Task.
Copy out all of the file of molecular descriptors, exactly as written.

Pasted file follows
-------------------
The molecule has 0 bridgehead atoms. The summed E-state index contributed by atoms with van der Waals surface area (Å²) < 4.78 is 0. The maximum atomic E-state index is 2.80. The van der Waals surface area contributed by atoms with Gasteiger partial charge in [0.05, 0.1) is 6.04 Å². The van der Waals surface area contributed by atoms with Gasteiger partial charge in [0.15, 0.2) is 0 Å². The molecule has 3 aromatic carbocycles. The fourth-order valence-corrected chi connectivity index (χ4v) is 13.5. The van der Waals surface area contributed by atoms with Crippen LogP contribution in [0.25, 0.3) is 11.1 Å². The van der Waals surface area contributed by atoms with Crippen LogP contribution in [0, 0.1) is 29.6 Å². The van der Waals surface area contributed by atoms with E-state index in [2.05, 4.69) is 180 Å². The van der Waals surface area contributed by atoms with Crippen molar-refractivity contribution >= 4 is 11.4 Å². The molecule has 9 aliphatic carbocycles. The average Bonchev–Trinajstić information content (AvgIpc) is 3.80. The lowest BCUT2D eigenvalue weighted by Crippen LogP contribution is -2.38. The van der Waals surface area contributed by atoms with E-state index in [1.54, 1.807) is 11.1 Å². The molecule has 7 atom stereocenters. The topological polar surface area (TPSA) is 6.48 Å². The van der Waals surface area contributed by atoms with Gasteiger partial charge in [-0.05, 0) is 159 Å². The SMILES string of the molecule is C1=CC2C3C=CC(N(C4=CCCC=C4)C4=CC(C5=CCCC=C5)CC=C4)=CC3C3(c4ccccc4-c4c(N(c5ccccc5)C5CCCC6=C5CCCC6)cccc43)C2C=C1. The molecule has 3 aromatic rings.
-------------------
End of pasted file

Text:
The molecule has 0 bridgehead atoms. The summed E-state index contributed by atoms with van der Waals surface area (Å²) < 4.78 is 0. The maximum atomic E-state index is 2.80. The van der Waals surface area contributed by atoms with Gasteiger partial charge in [0.05, 0.1) is 6.04 Å². The van der Waals surface area contributed by atoms with Gasteiger partial charge in [0.15, 0.2) is 0 Å². The molecule has 3 aromatic carbocycles. The fourth-order valence-corrected chi connectivity index (χ4v) is 13.5. The van der Waals surface area contributed by atoms with Crippen LogP contribution in [0.25, 0.3) is 11.1 Å². The van der Waals surface area contributed by atoms with Crippen LogP contribution in [0, 0.1) is 29.6 Å². The van der Waals surface area contributed by atoms with E-state index in [2.05, 4.69) is 180 Å². The van der Waals surface area contributed by atoms with Crippen molar-refractivity contribution >= 4 is 11.4 Å². The molecule has 9 aliphatic carbocycles. The average Bonchev–Trinajstić information content (AvgIpc) is 3.80. The lowest BCUT2D eigenvalue weighted by Crippen LogP contribution is -2.38. The van der Waals surface area contributed by atoms with E-state index in [1.54, 1.807) is 11.1 Å². The molecule has 7 atom stereocenters. The topological polar surface area (TPSA) is 6.48 Å². The van der Waals surface area contributed by atoms with Gasteiger partial charge in [-0.05, 0) is 159 Å². The SMILES string of the molecule is C1=CC2C3C=CC(N(C4=CCCC=C4)C4=CC(C5=CCCC=C5)CC=C4)=CC3C3(c4ccccc4-c4c(N(c5ccccc5)C5CCCC6=C5CCCC6)cccc43)C2C=C1. The molecule has 3 aromatic rings.